Impacts of Climate Change on Biodiversity in Northern Canada

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Topic: impacts of climate change on biodiversity in Northern Canada

Climate change, as a change in weather like global warming, has attracted the attention of the public. The issue of climate change has been becoming a global focus of attention for people around the world. Most scientists think that climate change is primarily caused by human activities. Temperature and precipitation shifts directly affect biota, and scientists think that as the climate continues to change, the biodiversity in Northern Canada is particularly at risk. Because global warming can result in the decreasing of marine, freshwater and terrestrial communities, climate change has negative influences on biodiversity in Northern Canada. In order to conserve the
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As a result, the biodiversity of freshwater species is seriously affected by climate change.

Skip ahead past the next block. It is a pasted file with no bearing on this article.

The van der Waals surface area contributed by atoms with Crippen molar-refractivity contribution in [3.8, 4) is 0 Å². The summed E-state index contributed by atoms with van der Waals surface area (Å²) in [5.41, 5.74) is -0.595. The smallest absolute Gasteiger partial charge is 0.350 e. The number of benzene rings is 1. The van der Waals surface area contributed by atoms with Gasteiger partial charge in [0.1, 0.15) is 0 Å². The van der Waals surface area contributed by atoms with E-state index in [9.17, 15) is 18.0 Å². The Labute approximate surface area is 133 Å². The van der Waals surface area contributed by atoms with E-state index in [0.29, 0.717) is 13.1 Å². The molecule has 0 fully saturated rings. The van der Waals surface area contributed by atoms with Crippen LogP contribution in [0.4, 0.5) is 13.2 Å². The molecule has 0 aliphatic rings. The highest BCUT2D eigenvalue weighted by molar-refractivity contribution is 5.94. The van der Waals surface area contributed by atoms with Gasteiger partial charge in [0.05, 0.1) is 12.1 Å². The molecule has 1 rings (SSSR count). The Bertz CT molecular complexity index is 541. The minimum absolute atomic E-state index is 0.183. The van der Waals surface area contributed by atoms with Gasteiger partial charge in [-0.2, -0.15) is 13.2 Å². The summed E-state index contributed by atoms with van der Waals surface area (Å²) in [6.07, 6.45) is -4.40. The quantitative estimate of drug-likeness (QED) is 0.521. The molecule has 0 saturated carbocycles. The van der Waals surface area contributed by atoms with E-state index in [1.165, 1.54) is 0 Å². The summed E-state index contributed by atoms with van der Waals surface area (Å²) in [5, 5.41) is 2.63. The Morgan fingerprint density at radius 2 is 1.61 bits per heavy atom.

Not only the marine environment and the freshwater communities, but the terrestrial species are also impacted by climate change. The number of plant species has been decreasing. Prowse et. al, (2009b, p.284) report that temperature and precipitation change will lead to the change in the composition of flora communities, and this can result in the loss of plant species. Also, Lemieux & Scott (2005, p.393) state that there is a wide decline in the taiga biome, thus, the global warming directly impact the biodiversity of plant species. Climate change can also influence the birds ' growth rate as well. Lower birds ' growth rates and adult body mass occurred in the north (Prowse et. al, 2009b, p.286). Additionally, the caribou activities are threatened by climate change as well. According to the report from Prowse et. al. (2009b, p.285), owing to global warming, the incidence of parasitic infection happens more frequently and the forage has been decreasing in winter; these trends result in the decline in numbers of caribou. Moreover, the impact of climate change on the permafrost seems to be serious. Discontinuous permafrost will disappear at the southern boundaries of these permafrost zones, and the continuous permafrost will degrade to the discontinuous permanent; that can result in some lakes and wetlands turning to drain (Prowse et. al, 2009a, p.268). The
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